Crewe-cuts

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Sir,

You seem to have missed the most important theme of Alan Padgett’s letter as to the modification of Crewe Bentleys to open sports racing cars.

To its credit The Bentley Drivers’ Club have from January 1st this year altered its ruling on what is a standard vintage Bentley; even outside exhausts, unless originally fitted, are not allowed under this classification and the general emphasis for its trophies are now towards standard cars. The owners of these Crewe Bentleys find that they give them enjoyment in their hobby of motoring sport, within the club, without the need to butcher vintage Bentleys and this is the main reason for the present cars being built.

It may be difficult for the majority of your readers to understand that within the BDC, amongst the competitive element, there exists a fantastic spirit of comradeship, friendship and competitiveness and to be a part of this they are therefore only interested in having their motor sport in a Bentley. To keep this spirit alive they have turned to the Crewe Bentley to make up the numbers necessary for them to hold their own competitions. Several members have vintage Bentleys but use a Crewe Bentley for their competition, and these have come from the scrap heap, not by butchering a present car as you suggest. Many have been rebuilt to a very high degree of engineering skill. Take a good look at Alan Padgett’s car next time you see it; he has built this entirely on his own during his spare time over a period of more than two years. The detailed work and finish is in the tradition of the best vintage car rebuilds. That Padgett and others spend all this energy on this type of car may seem to most people a mystery, but the pleasure obtained from competing in Bentley events is something only they can understand.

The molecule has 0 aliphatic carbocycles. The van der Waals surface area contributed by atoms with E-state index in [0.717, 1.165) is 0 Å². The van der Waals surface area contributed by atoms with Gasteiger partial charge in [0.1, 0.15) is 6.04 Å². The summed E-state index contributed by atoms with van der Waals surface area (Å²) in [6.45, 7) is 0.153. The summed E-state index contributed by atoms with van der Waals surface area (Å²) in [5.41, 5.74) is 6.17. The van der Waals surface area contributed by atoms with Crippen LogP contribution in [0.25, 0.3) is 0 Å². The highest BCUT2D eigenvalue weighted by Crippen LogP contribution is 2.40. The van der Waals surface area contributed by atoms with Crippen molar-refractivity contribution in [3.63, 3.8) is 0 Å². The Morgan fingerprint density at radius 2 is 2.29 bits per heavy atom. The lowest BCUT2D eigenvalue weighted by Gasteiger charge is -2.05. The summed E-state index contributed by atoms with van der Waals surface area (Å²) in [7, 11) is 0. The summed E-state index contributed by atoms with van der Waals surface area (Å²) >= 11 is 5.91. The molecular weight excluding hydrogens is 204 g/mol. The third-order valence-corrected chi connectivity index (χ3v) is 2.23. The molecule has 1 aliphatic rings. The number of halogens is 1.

Up to about 1960 it was accepted that modifications to vintage cars was reasonable on the grounds that they could then compete on equal terms with the then present sports production cars. However, progress in production sports cars has altered this position and during the past few years nearly everyone considers that vintage cars should remain original and not be modified, perhaps the proof being that original vintage cars fetch higher prices than those modified. It is now regretful that modifications were allowed but at the time it seemed reasonable.

I would agree that it is best to race a standard vintage Bentley but if, because of the cost of vintage Bentleys today, this is not a proposition then the modified Crewe Bentley is the answer as it has proved itself to be ideal for sprints, driving tests, hill-climbs and racing for those who must have a Bentley and are not interested in competition in other formulae of motor sport.

D.S.J. wrote last month in Motor Sport about the 1970 season—”disputes with wranglers and arguments, protests and strikes”.

Thank goodness some of us can still enjoy our motor sport in our own amateur way, even though it may be in a car that W.B. considers “Bogus” or a “Hack-about” or an “Imitation Racer” or “Cut-and-Shot”.

Barry Eastick.
Waltham St. Lawrence.
[Well, that’s one in favour!—Ed.]

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